Bribie – the old oyster jetty flats – 26 May 2014

Monday

On Monday I had a late morning fishing session at the usual spot at Bribie. The weather was perfect – light south-easterly breeze and clear blue skies. Winter days like this are hard to beat.

I started fishing in my usual spot – beside the old oyster jetty at about 11.00 am. Low tide would be at 1.37 pm, so the timing would be pretty good. This spot most consistently produces fish in the last few hours of the run out tide.

I started with a GULP Crazylegs Jerkshad soft plastic, in the Curried Chicken (red back, yellow belly) colour. The water was clear and there was no missing this lure – it stood out very clearly underwater. Just to the north of the jetty, I found my first fish of the day – a 45 cm flathead. The fridge is empty so I kept this one. I caught another smaller one, a few moments later, then moved south of the jetty.

The underwater terrain is changing here very quickly. I think it must be the more consistent south easterly winds which start to cut channels and drains in the sand banks. I was now fishing much shallower clearer water so I decided to swap soft plastics. As mentioned in my previous post, I am all out of GULP Watermelon Pearl 4 “ Minnows, so I started off with the same shape and size,  in the Smelt colour (white and silver/grey).  It is a fairly good imitation of the small mullet and whiting that are everywhere at the moment. After a few slow sessions, I have dropped down to consistently using 10lb fluorocarbon leader. Lighter leader nearly always means more bites, but you have to play the fish more carefully, if you want to land them.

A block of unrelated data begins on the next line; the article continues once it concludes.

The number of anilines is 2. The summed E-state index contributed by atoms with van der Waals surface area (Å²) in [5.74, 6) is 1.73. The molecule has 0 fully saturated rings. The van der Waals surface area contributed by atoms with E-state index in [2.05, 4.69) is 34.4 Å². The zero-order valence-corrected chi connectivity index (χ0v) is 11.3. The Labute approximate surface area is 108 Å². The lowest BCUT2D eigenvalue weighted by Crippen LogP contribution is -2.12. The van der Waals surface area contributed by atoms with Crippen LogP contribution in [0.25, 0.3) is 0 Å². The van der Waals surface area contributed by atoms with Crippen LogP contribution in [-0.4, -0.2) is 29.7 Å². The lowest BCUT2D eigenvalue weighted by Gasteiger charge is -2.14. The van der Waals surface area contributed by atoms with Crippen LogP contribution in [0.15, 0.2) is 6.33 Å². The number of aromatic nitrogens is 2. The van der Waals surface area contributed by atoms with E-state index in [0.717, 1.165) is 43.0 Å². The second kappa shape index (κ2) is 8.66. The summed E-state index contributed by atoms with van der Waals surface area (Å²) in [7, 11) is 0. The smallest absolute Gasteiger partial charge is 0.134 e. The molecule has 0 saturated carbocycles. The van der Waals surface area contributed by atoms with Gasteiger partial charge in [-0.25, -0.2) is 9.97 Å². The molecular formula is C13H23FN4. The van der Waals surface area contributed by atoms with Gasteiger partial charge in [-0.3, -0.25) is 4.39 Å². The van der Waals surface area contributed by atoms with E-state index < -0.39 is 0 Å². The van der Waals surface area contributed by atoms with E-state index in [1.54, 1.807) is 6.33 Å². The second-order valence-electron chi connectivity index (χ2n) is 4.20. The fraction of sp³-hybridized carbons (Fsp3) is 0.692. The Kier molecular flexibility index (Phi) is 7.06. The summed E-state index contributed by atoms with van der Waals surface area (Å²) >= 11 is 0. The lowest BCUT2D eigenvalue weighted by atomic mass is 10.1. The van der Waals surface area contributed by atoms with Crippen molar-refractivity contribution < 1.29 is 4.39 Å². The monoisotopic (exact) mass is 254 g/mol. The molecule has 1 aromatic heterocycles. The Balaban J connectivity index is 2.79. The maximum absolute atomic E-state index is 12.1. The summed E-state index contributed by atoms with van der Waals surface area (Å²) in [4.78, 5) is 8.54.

The Smelt Minnow soon found the fish – a 45cm one at first and then a bigger, 55cm version. The tide was running out quickly and would soon start to slow, so I decided to try a bigger hard bodied lure. I chose the MARIA – MJ1-70F, this is a floating diving bibbed minnow with a great action. It has the added bonus of being pretty tough, which helps with flathead. It only took a couple of cast to stir up the biggest fish of the day – a 62cm flathead.

As the tide ran down I walked back across the exposed flats and was amazed at the seafood buffet of whelks, worms, and soldier crabs that litter the area – no wonder the fish like it here.

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